‘Oru Kal Oru Kannadi’ (Tamil)
Director: M Rajesh
Cast: Udhayanidhi Stalin, Hansika Motwani, Santhanam, Saranya Ponvannan, Azhagam Perumal, Sayaji Shinde
He has a penchant for humour that was revealed in his two earlier films (‘Siva Manasule Shakti’, ‘Boss (E) Bhaskaran’). And now director Rajesh ventures into his third film, this time too a comic romantic fun-filled entertainer. Debuting as a hero is producer Udhayanidhi Stalin, this too his home production. Paired with him is the bubbly Hansika. And there is Santhanam at his best here, holding up the film whenever monotony sets in.
Uhayanidhi coudn’t have chosen a better launch vehicle. For, his Saravanan is a breezy light role that is not just suitable for him, but doesn’t tax him much either. There are no heroic stunts called for, nor any great demand for emotional histrionics. Comfortable in his character the debutant plays it with flair. What he needs to improve is his dancing skill, his steps that seem like he had been forced to do them under duress.
It’s a thin story line, but it’s the director’s entire packaging that makes it enjoyable for the most part. Gags and one-liners follow in quick succession, though some seem quite forced.
Udhayanidhi plays Saravanan as an usher in a theater, though we see him more on the roads, ogling girls at traffic signals. Sarvanan’s derogatory comments on the plain looking ones, however, are clearly off colour and in bad taste. It’s at one such traffic signal that he spots Meera and follows her all over the place. She finally agrees to be his friend, he hoping friendship would soon turn to love.
Meera was a trainee-stewardess for an airlines. And unlike the hero she at least gets to do some work-related scenes. Cute and bubbly, Hansika’s penchant for comedy makes her ideal for the role. As the relationship takes a roller coaster ride, Saravanan’s friend Partha comes to the rescue of his friend. The hero oscillating between friendship and love, almost botches up both.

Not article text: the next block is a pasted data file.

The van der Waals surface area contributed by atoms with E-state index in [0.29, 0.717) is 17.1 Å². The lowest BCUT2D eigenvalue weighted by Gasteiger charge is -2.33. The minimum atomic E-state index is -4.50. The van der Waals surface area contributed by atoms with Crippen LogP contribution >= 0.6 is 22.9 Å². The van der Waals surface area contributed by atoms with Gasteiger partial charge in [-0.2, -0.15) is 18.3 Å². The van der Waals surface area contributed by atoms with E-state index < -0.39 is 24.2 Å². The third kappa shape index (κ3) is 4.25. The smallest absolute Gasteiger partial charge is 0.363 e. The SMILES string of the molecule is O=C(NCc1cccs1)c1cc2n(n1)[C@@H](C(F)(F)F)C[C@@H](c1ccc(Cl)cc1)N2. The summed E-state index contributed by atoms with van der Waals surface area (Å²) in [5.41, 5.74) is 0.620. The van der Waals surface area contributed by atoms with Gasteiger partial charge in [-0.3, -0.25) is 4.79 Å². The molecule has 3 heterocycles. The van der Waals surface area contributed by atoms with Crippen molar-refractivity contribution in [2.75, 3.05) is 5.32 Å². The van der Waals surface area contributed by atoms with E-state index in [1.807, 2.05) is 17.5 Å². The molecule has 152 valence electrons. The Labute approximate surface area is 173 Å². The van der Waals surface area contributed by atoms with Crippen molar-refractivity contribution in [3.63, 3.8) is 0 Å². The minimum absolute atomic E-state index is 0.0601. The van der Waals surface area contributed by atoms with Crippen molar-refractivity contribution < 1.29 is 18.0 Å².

Santhanam as Partha is the key strength, and the film wouldn’t have been what it is without his immense contribution. The chemistry between the guys is far greater than that between Saravanan and Meera. And when Meera finally gives her nod, it seemed like it was for no other reason than because all her other options had failed her!
The director takes a light ribbing at his buxom heroine through the scene at the cafe, where an obnoxious suitor ridicules her for her overweight and dressing sense. A hilarious scene, Udhayanidhi’s expression and reaction here are right on the mark. Saranya as Sarvanan’s ‘motivating’ mother is a delight to watch. But unwanted is the whole episode of the estrangement between Saravanan’s parents.
The cameos by Arya, Andrea and Sneha are neatly fitted in.
Harris Jayraj’s songs seem more like left-overs from his earlier films. The film could have been cut to a crisper length than its more than 150 minutes of viewing time. ‘OKOK’ may fall short of the director’s earlier films. But nevertheless it’s a fairly enjoyable fun ride.